Weep with those who weep
It is hard to see someone we care for in pain, hard to know what to do in the moments when we are confronted with the pain and loss of another. It’s a very big challenge to sit with or come alongside someone who is riding the waves of grief.
Grief is awkward, messy and uncomfortable. The bible commands us to “weep with those who weep” (Romans 12:15), but as we enter into moments where those we love are grieving, we find that it’s not something that we are very good at. Weeping with those who weep means that we will also be messy and uncomfortable, as we connect with our own grief and/or capacity for grief. Instead of entering in to someone’s pain we keep things at an arm’s length, searching for ways to fix, alleviate or move the pain away.
So how do we learn to weep with those who weep? How do we draw close to our brothers and sisters in Christ as they grieve?
Avoid rejoicing with those who weep
We can all think of the bible passages that echo the refrains of Romans 8:28 “And we know that for those who love God, all things work together for good”. Or perhaps something akin to James 1:2 might spring to mind, where we are told to count it all joy when we meet trials of various kinds. These verses are so very true, but for someone who feels as if their heart has been turned inside out, these truths are akin to pouring salt on an open wound.
Even though these truths are shared with good intent, and a desire to care and support those who are grieving, they place distance between brothers and sisters. No matter how well-meaning a those words may be, hearing those truths or seeing them written on a card can feel callous, impersonal and distant. These truths do not connect with the intensity of pain that someone is experiencing, in the moment that your words of comfort miss the mark, the grieving brother feels incredibly misunderstood and alone.
Without realising it, we are rejoicing with those who weep.
Sit with the pain
Instead sharing comforts that don’t quite connect with experience, God calls us to weep with those who weep. He calls us to be compassionate, to be empathetic, to share in their experiences.
This command isn’t just for those of us who are naturally empathetic. It is a command for all those who are of the body of Christ. Romans 12 is a chapter that explores what it means to live out of the gospel, a chapter that is filled with commands on how we are to live as children of God. We are all called to weep with those who weep. Throughout the gospels we read of how Jesus was ‘moved with compassion’ for the people around him and how this propelled him into ministering to them.
As we are renewed to be more like Christ, a part of the sanctification process is that we grow in compassion. We grow in our ability to empathise, in our ability to sit and weep over the brokenness of this world.
Some more tangible ways that we can do this are:
- Listen to understand. When a friend or member of our church family is sharing some of the pain they are experiencing, we listen carefully, asking questions about their experience that allow us to enter in to their pain.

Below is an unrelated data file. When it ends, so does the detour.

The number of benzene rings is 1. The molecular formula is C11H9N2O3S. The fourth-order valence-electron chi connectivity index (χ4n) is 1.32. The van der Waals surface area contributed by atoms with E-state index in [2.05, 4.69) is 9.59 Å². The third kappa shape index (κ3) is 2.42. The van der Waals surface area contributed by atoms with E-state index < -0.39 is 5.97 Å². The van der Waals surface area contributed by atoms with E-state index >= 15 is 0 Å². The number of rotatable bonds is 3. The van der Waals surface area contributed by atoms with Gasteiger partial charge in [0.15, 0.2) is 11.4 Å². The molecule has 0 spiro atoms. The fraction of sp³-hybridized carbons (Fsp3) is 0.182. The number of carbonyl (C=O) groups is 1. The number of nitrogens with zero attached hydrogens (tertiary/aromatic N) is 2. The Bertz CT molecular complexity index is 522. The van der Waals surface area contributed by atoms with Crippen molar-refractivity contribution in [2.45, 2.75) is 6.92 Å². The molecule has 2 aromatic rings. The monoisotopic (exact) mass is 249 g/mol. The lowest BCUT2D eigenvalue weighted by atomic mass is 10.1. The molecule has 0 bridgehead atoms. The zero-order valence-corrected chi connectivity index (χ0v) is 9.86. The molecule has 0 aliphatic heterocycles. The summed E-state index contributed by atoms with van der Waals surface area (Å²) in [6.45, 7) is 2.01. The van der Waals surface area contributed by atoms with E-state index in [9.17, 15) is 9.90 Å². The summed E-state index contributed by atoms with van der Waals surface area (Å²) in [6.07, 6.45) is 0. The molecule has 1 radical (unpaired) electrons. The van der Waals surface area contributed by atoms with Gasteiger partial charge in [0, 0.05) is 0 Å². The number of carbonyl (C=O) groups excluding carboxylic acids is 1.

- Be comfortable with the silence. Words are not always needed. As our loved ones work through their grief they wont necessarily need to speak about it. Instead they might need to just sit in silence, with you by their side, knowing they are not alone.
- Learn to lean into the discomfort. Understanding and connecting with another person’s pain is not comfortable and we will want to shift from that moment as soon as possible. Instead, as we continue to grow in compassion, we also grow in being able to sit with the pain, discomfort and mess of those who’s lives are in turmoil.
- Don’t try to fix. Too quickly, we find ourselves taking on the role of saviour or healer in these situations. We want to make it all better but we cant. That is not our job. That is something that has already been done.
Find the comfort and hope of scripture together
Scripture is filled with hope, security and comfort. Not just the big truths that we spoke of earlier but the comforts that we find in knowing that God is our refuge and our rock (Psalm 18), that he is our shelter in the storm (Isaiah 25:4). It is the promise that he will walk by our side through the valley of the shadow of death (Psalm 23), that he is holding us, protected and safe in the palm of his hand (John 10:28-29). He promises that he is the source of our strength (Psalm 46:1; 73:26).
God draws his children close. Even as their hearts are torn in two, and they grieve over holes that loss leaves in their lives. As our saviour Jesus has bridged the gap between us and God so that we can be held in his arms as we weep. As we weep with those who weep, we can guide them to passages that remind us of who God is and how he provides comfort even in the darkest moments.
It is never our job to fix. Instead, as we grow and learn to weep together with those who weep, we also learn to shine and reflect the one who came into the world so that the brokenness can be restored. We learn to point to the hope and comfort that can be found as we learn more and more about who our God is.